That’s a Wrap!

Reflections on the 2023 Data & AI for Business Conference and Exhibition

Photo Caption (L-R): SJ Price, Professor Peter Klinken, Professor Toby Walsh and Adam Spencer.

Reflections on the 2023 Data & AI for Business Conference and Exhibition

The 2023 WADSIH conference was more than just an event—it was a window into the vibrant tech landscape of Western Australia, painting a vivid picture of where we are and the horizon of possibilities AI will bring.

Hon Stephen Dawson opened the Conference by highlighting the growth trajectory that WA is currently on. With an emphasis on our readiness to harness this growth, the stage was set for an exciting two day conference.

In his speech, WA Chief Scientist, Prof. Peter Klinken, animatedly urged attendees to “ride this tsunami of change,” while acknowledging the incredible opportunities available within the state. However gave a poignant reminder about the digital divide and stressed that we must ensure none are left behind in this revolution due to socio-economic disparities.

AI advancing at a rapid rate

The fast-paced evolution of AI was detailed by Director of WADSIH, Alex Jenkins, who gave a voice imitation software example, saying there had already been a 200x improvement on the tech in a few short months.

From AI’s capability to craft breathtaking images in merely two years to its potential in reshaping various sectors—from online shopping to medical research—the scope is immense. 

His comment on looking back and finding our current one-teacher-per-classroom setup “crazy” encapsulates the profound changes we can anticipate in education, where he anticipates there will soon be an AI tutor for every child.

The potential of AI

During an upbeat panel moderated by keynote speaker and maths whizz Adam Spencer, various applications of AI emerged. Schellie-Jayne Price, lawyer at Stirling & Rose, shared how AI can now predict locations of electricity pole top fires, enabling timely maintenance. Adam pointed to its use in Sydney, where AI helps schedule preventative maintenance for water pipes.

Chief Scientist at the University of NSW’s AI Institute, Toby Walsh, brought forth some thought-provoking insights, including the potential for in utero gene maps that can predict a child’s future height and even susceptibility to certain diseases. 

However, it was his comments on AI’s future impacts – both exciting and concerning – that struck a chord. “I fear what we’re going to see when AI is weaponised, during politics,” he mentioned, alluding to the potential for false information to proliferate even further than today’s challenges with social media.

The rise in misinformation

Adam’s keynote talk was humorous yet insightful. Starting with a light-hearted story of an incident with Santa, he quickly transitioned into AI’s meteoric rise.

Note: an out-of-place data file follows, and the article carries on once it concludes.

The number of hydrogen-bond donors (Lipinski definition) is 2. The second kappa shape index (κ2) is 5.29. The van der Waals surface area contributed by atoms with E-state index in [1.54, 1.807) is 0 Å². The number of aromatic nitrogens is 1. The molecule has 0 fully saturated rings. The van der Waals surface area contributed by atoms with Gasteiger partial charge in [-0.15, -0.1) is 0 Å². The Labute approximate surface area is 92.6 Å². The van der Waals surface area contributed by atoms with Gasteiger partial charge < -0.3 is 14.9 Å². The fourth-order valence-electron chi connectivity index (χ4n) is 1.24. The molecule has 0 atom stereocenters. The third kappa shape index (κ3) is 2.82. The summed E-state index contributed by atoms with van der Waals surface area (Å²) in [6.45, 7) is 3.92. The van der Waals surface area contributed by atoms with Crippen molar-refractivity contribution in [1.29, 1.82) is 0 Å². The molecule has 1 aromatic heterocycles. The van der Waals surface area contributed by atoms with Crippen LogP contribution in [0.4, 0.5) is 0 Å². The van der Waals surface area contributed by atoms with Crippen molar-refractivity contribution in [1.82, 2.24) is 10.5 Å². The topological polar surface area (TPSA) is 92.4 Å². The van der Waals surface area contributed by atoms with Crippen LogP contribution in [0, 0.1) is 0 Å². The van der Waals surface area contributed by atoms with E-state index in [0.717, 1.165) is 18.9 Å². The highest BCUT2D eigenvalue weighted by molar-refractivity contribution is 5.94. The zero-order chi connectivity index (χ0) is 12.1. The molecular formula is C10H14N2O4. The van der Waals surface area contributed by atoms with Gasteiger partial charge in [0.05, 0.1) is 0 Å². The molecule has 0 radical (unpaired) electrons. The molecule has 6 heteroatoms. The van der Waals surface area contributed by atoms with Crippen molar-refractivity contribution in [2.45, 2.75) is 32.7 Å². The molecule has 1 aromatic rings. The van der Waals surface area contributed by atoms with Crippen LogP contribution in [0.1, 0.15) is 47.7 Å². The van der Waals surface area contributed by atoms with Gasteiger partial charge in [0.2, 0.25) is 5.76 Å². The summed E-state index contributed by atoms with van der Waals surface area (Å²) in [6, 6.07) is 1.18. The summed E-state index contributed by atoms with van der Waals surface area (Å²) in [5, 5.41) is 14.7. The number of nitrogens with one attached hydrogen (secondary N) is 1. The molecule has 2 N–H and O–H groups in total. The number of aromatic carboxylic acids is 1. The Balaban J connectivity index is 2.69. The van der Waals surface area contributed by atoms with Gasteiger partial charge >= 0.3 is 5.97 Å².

He pointed out how DeepMind’s AI, after playing just 4.9 million games of chess over four hours, surpassed the prowess of the world’s best chess computers. 

However, despite this and other advancements like AI in surgery and sport refereeing, Spencer warned of the dangers. Echoing Toby’s earlier views, Adam said AI can lead to misinformation, particularly in US politics, and that he had concerns about human capability to detect AI content. He finished by urging the audience to envision a grander scale for AI, one that could change education, sports, and even arts.

AI in space

Dr Newton Campbell, from AROSE (Australia’s Remote Operations for Space and Earth), spoke of the collaboration between NASA and Australia, with AROSE at its helm, and how it is looking to deploy a lunar rover on the moon. 

Dr Newton detailed how AI enhances the capabilities of remote operators, offering situational awareness and ensuring general wellbeing. AI’s adoption in these missions requires a nuanced understanding and strategic rollout, and Dr. Newton offered insights into achieving this.

Maths at the root of AI advancement

On Day Two of the Conference, data scientist and TV personality, Lily Serna, reflected on the rapid advancement of the world, emphasising the influence of AI and the divergent opinions accelerated by social media. 

Lily believes that to find solutions to current world problems, we must turn to the universal language of mathematics. It’s the bridge that can connect diverse thoughts, cultures, and generations.

Putting AI into practise

Rimma Shafikova, from Virtual Gaming Worlds, spoke about how while AI might appear intelligent, it has its limitations. She demonstrated that while ChatGPT can analyse vast data sets, it also has blind spots.

Jonathan Neo from Canva spotlighted how the company uses data for various business applications and the challenges they’ve faced in scaling their data operations.

Grant Dusting provided a sociological perspective on AI, emphasising understanding data before drawing conclusions and the importance of effective storytelling.

Justin Strharsky, from Humyn.ai spoke about the challenges in hiring data scientists and stressed the need for them to focus on impactful work rather than administrative tasks.

Finishing on a high

The Conference wrapped up at the end of Day Two with a panel moderated by Tina Ambrose from WiTWA, and featuring Ivana Deng, Senior Policy Writer for State Government, Gerard McCarthy from Pioneer Credit, Vanessa Robinson from AFG, and Dr Leah Riungu-Kalliosaari who is a Project Coordinator at the Curtin Institute for Data Science. 

The panel discussed the positive impact of data and AI across industry, government and academia, which was a great way to end the Conference on a high.

Following feedback from many happy attendees, we are deeming the 2023 Data & AI for Business Conference and Exhibition a success and we look forward to seeing everyone next year!

View Official Photos Here

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